"If Haiti falls into its historical past of authoritarian government, misrule and abuse of human rights, its future will be as somber as its past," U.S. Ambassador James Foley told The Associated Press and Newsday Thursday.
Opposition groups have refused to participate in legislative elections proposed for this year unless Aristide resigns and the government provides a secure environment. An opposition boycott would raise questions about the legitimacy of any elected Parliament.
"To hold free and democratic elections is a constitutional obligation. We want to hold them but we can't hold them alone," said Mario Dupuy, a Haitian government spokesman.
The two-year standoff has paralyzed the Caribbean country where most people are jobless, hungry and hampered by a crumbling infrastructure of shattered roads and sketchy telephone service. So few investors come to Haiti.
The government says it needs funds to restore confidence. Donors, meanwhile, say confidence must be restored before money begins flowing.
Either way, patience is waning at home and abroad as Aristide struggles to rebuild a country battered by two centuries of violent government overthrows, power grabs and corruption.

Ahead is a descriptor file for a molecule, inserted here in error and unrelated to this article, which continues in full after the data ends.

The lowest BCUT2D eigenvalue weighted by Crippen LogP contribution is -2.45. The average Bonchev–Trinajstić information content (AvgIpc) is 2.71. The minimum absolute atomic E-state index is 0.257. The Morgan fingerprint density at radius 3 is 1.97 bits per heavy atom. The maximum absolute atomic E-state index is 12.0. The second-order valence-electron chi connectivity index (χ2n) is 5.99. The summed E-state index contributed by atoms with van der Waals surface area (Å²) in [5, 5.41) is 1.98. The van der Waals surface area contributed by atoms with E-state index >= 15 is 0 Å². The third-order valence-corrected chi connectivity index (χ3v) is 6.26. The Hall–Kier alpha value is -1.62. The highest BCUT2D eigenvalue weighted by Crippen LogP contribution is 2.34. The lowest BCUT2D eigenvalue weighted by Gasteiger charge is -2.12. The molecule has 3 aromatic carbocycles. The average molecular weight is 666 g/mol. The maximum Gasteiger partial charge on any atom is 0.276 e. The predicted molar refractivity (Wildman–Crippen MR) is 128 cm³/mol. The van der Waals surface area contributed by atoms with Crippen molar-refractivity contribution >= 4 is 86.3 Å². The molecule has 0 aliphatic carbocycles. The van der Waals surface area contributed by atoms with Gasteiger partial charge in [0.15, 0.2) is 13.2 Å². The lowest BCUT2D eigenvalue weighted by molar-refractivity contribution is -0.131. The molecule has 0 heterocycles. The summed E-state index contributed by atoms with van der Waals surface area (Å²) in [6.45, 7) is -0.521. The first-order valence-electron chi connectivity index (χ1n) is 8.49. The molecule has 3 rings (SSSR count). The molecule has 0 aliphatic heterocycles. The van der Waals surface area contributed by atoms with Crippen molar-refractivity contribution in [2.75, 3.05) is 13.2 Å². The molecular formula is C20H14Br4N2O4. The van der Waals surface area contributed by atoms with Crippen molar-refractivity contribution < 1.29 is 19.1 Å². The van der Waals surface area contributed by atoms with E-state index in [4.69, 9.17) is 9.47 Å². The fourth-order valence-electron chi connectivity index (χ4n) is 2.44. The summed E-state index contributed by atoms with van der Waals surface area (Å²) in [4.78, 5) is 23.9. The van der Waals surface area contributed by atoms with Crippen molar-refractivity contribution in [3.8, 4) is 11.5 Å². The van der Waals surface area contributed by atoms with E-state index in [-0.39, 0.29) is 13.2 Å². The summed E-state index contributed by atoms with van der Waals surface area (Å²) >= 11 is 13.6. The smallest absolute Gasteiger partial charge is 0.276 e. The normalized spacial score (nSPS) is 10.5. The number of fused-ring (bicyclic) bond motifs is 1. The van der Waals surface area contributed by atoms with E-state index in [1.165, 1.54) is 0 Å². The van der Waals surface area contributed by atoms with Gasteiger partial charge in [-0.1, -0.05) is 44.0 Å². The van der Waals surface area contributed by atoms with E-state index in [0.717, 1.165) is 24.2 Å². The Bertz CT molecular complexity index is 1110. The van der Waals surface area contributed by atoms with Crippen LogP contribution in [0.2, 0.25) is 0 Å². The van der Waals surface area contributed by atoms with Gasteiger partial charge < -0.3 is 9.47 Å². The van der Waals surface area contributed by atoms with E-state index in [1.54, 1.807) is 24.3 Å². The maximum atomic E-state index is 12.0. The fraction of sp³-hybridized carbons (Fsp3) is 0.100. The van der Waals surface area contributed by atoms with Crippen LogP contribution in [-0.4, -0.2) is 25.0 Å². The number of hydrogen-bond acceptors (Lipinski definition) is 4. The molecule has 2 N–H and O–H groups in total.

"In our view what is essential is that there be a government that is acting responsibly within the framework of the rule of law, that there be respect for human rights and that the government be acting as a credible partner with the international community," Foley said.
The U.S. Embassy would not comment Thursday on a report by independent Radio Kiskeya that the United States has canceled the U.S. tourist visa of Interior Minister Jocelerme Privert. Privert has denied allegations by former Aristide partisans that he organized lethal gang attacks on Aristide enforcers and grass-roots leaders who have become an embarrassment to the government.
The United States has canceled the visas of more than a dozen government officials this year, some because of alleged connections to drug trafficking.
Opponents accuse the government of using police and militants to crush dissent.
On Thursday, police fired tear gas to break up a demonstration in coastal Petit-Goave.
A demonstration planned last week by civic groups was overpowered by thousands of Aristide partisans.
In protest, ambassadors from France, the United States and the European Union stayed away from a celebration Tuesday marking the 200th anniversary of a decisive Haitian military victory that ousted the French and ended slavery.